But for the Americans, the case is already made, the evidence conclusive, the culprit identified — the Assad regime has used chemical weapons and that constitutes a security threat we cannot countenance. Defeated at home by anti-war sentiment in the House of Commons, British Prime Minister David Cameron continued to wave an individual flag for Washington. He regretted the Parliamentary rebuff to his push for military action and blamed his MPs for “failing to act against the gassing of children”.

Deputy chairman of the Planning Commission Montek Singh Ahluwalia, who was briefly at the summit dinner, conveyed to journalists the Indian position and the UN Secretary General’s case, but declined any elaboration on differences saying he would rather not speak for other nations.

It was the Italian premier Enrico Letta who offered assured word that the G 20 summit dinner had remained cold to consensus. “We have just finished dinner,” Letta said late last night, “And divisions on Syria were confirmed.”

Lateral voices filtering in to the summit halls seemed to point to opinion mounting against military action in Syria. Prominent among them was Pope Francis, who condemned the loss of lives and “world inaction” in the face of use of chemical weapons in Syria but held out against military strikes. In a public letter to G 20 leaders, the Pope said, “To the leaders present, to each and every one, I make a heartfelt appeal for them to help find ways to overcome the conflicting positions and to lay aside the futile pursuit of a military solution…Rather, let there be a renewed commitment to seek, with courage and determination, a peaceful solution through dialogue and negotiation of the parties, unanimously supported by the international community.”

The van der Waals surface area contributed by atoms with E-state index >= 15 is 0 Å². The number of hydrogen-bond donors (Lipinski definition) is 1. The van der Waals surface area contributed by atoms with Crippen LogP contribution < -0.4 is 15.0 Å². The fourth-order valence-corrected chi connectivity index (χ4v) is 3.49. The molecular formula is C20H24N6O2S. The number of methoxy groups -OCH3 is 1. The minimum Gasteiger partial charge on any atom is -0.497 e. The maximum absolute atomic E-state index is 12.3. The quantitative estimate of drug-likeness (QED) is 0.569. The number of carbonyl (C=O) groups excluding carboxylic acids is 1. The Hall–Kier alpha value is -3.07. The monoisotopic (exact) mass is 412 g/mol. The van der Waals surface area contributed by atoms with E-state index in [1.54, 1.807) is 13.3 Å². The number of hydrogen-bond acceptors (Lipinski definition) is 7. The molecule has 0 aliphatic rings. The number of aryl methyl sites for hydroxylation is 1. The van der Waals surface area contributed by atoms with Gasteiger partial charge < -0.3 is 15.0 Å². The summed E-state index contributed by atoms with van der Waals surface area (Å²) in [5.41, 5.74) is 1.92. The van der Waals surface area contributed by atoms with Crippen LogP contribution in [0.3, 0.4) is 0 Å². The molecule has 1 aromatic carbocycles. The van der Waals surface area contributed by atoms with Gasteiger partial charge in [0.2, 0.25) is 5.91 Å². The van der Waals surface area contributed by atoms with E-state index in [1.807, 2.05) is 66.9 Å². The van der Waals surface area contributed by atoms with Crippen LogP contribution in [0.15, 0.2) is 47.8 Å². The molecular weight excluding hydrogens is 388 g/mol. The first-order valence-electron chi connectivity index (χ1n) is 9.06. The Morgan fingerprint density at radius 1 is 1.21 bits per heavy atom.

The BRICS nations and the European Union too have joined the anti-strike advocacy. Part of their concerns are guided by the adverse consequences of unilateral US militarism, part of it also stems from economic worries. A military strike, and its unpredictable spillover, could well push up global oil and gas prices and worsen the economic downturn.